The city’s central square – the zocalo – throbs with life: cafes spill out onto the square where boisterous patrons sip cold beer; vendors vie for the attentions of passersby, crying out their wares; three-meter phallic balloons shoot up into the deepening night sky; groups of guitar-strumming men swoop and swell the rhythm of the night.
The almost sickly-sweet scent of gardenias wafts from the baskets on the heads of the women selling bouquets, and I am reminded of the scene from ‘A Streetcar Named Desire.’ Blanche Dubois is losing her grip on reality – past and present, fantasy and illusion commingle chaotically – and a flower seller is heard offstage – ‘Flores, flores para los muertos’ – flowers, flowers for the dead. But here there are no streetcars named Cemeteries or Desire, so we thread our way up Via Alcala towards the church of Santo Domingo de Guzman, past prostrate skeletons, whirling groups of youths passing dwindling mezcal bottles, vendors with carvings of skulls macabre, skulls jubilant, besotted skulls and skulls in sunbonnets.
On one side of the looming, monolithic church a play is just beginning on the grassy lawn. The moon briefly peeks through just above the towering church spire, then is shredded by the long fingers of passing clouds. The origins of the Day of the Dead may be dimly found in indigenous rituals, particularly an Aztec observance for a goddess tongue-twistingly called Mictecacihuatl, but the story reenacted tonight takes place in the more recent past, as a small village is overrun in the night by the dead rising to relive the pleasures and passions of their former lives.
They rise from their graves to the menacing pulse of a drum. It is difficult to follow, but it seems that the story revolves around two young lovers torn unfairly asunder, who once a year – on this night – are able to reunite and live out the passions denied them in life. There are still the families, however, and a particularly putrescent-looking male rival, who tries to prevent them, even in death, from consummating the passionate desires so unfairly denied. There is music, dancing, the tentative longing of love, there are the missteps, jealousies and foibles of those who really should, after a lifetime of experience and an afterlife of reflection, know better.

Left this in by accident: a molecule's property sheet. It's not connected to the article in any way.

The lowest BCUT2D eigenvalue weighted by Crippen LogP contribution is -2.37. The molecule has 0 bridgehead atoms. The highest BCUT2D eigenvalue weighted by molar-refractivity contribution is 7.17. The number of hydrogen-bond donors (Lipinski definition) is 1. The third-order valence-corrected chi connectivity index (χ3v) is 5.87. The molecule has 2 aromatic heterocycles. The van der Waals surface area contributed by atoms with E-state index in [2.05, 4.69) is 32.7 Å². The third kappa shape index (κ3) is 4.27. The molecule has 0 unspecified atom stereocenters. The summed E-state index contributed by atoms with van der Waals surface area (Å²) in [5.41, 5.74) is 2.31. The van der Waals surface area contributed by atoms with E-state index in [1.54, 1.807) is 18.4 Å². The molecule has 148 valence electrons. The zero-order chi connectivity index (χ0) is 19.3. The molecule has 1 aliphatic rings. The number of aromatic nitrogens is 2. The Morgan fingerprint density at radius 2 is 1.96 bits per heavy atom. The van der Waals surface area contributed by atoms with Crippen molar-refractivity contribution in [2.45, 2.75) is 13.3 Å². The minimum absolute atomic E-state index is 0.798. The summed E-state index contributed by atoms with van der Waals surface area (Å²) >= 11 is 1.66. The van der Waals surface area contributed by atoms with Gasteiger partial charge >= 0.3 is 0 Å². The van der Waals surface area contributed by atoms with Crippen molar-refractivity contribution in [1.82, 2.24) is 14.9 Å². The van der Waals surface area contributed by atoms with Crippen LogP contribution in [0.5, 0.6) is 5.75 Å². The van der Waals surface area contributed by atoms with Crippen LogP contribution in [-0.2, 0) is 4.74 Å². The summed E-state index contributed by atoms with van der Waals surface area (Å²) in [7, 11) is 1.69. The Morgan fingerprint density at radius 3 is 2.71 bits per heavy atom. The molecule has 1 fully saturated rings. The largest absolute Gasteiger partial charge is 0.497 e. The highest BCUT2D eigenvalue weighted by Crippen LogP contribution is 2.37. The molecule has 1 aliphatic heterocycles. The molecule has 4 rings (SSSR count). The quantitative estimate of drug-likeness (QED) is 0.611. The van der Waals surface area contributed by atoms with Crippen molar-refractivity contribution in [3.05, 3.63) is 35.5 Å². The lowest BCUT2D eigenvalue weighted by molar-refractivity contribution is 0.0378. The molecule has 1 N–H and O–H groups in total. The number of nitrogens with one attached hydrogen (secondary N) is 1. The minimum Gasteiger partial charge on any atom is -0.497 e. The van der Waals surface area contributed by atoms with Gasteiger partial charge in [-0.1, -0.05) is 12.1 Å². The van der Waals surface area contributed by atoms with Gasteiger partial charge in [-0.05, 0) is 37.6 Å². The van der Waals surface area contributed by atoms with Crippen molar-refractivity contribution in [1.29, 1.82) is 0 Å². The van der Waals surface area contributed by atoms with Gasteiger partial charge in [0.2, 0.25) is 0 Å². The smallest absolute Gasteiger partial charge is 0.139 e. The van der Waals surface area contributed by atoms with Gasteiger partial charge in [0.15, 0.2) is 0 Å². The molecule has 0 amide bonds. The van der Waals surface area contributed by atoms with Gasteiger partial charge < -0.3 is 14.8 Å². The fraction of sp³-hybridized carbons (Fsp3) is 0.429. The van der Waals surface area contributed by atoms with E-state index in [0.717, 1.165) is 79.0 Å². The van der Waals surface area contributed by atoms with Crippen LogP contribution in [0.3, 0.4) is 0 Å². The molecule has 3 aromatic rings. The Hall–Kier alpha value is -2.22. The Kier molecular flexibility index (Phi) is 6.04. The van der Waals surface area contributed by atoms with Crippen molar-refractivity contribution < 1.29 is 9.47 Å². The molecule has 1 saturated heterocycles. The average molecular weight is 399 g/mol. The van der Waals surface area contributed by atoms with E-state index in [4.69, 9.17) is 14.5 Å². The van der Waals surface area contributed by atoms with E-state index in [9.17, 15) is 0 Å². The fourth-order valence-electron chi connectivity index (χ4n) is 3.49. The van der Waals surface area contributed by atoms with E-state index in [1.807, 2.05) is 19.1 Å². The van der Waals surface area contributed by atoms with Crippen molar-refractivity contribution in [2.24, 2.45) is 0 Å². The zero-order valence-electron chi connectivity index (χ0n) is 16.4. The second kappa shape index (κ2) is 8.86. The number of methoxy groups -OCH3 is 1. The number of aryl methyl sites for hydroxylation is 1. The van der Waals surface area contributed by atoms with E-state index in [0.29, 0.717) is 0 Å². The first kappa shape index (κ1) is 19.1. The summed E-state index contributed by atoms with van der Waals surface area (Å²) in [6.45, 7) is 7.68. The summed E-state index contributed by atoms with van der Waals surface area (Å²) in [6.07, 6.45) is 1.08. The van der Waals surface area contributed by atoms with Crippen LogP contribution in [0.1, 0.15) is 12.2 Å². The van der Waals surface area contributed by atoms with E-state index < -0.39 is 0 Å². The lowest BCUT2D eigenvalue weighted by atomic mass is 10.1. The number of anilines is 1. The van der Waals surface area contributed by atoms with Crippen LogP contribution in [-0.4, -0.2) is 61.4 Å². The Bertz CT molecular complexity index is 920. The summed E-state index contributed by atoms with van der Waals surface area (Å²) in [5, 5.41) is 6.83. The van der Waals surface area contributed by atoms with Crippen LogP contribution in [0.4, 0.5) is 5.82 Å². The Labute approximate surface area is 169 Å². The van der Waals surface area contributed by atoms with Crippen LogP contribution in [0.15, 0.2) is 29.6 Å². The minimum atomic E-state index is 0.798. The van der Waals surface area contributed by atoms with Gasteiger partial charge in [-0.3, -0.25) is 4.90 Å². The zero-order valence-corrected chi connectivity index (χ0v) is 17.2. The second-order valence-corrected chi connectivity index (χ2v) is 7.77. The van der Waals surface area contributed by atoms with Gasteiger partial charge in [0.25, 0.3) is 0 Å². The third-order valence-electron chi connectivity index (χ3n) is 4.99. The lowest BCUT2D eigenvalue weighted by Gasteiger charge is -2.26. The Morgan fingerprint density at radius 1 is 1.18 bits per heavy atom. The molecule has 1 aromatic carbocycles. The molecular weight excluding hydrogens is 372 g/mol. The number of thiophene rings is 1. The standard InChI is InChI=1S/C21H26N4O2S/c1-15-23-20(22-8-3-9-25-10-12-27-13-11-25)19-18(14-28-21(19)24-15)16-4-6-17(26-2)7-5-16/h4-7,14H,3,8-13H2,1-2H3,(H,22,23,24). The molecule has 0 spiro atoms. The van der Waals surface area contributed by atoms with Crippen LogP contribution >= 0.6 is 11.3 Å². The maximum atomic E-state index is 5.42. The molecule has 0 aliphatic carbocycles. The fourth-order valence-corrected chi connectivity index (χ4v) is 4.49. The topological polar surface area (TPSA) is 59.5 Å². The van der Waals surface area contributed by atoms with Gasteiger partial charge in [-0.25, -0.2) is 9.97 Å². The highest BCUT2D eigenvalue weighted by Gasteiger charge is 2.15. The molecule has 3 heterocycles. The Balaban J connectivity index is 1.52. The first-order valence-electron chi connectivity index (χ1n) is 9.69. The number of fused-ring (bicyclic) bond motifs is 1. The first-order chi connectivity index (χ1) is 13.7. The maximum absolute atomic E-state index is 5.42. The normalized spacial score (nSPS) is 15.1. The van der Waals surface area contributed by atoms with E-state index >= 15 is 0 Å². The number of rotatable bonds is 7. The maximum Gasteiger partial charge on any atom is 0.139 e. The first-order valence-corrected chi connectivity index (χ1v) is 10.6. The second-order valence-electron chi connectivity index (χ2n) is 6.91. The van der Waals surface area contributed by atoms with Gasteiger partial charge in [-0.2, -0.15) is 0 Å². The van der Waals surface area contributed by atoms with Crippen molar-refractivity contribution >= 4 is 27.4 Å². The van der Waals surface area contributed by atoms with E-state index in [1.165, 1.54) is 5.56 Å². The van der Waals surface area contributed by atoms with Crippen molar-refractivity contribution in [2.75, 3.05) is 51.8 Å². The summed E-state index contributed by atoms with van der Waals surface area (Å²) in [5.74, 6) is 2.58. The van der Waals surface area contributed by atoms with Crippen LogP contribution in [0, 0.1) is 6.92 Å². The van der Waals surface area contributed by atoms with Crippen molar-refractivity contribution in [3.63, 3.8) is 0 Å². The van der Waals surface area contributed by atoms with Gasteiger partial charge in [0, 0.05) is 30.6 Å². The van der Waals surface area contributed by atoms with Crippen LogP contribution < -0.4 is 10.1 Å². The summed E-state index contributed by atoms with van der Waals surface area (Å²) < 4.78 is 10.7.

The music swells, the dancing grows furious. The feud escalates and seems to become dangerously violent, and the dead shriek and howl in ecstasy and anger, menace and maniacal joy. There is an element of catharsis in the frenzy, and it is suddenly striking that this scene embodies Day of the Dead in its entirety. There is a duality here, a dichotomy between the more sober, solemn dedication to the memory of lost family and friends, and the playful, almost flippant celebration of their lives. It is very much like a New Orleans jazz funeral, in which the mournful mood and music are slowly interwoven with threads of increasingly upbeat, buoyant tunes until what is left is a joyous fete in honor of those who inevitably brought both delight and displeasure, as we all assuredly do.
After the tumult reaches its climax and the desperate lovers are exiled from each other for another year, the dead tiredly, gratefully return to their graves, and pull the lids back over the darkening coffins. A white waterfall of fireworks cascades over the south wall of Santo Domingo, briefly bathing the scene in radiating waves of light, then darkness drops again like the wings of a giant bat, and the crowd ebbs away, back into the world of the living.
This article first appeared on the website 2Camels.com.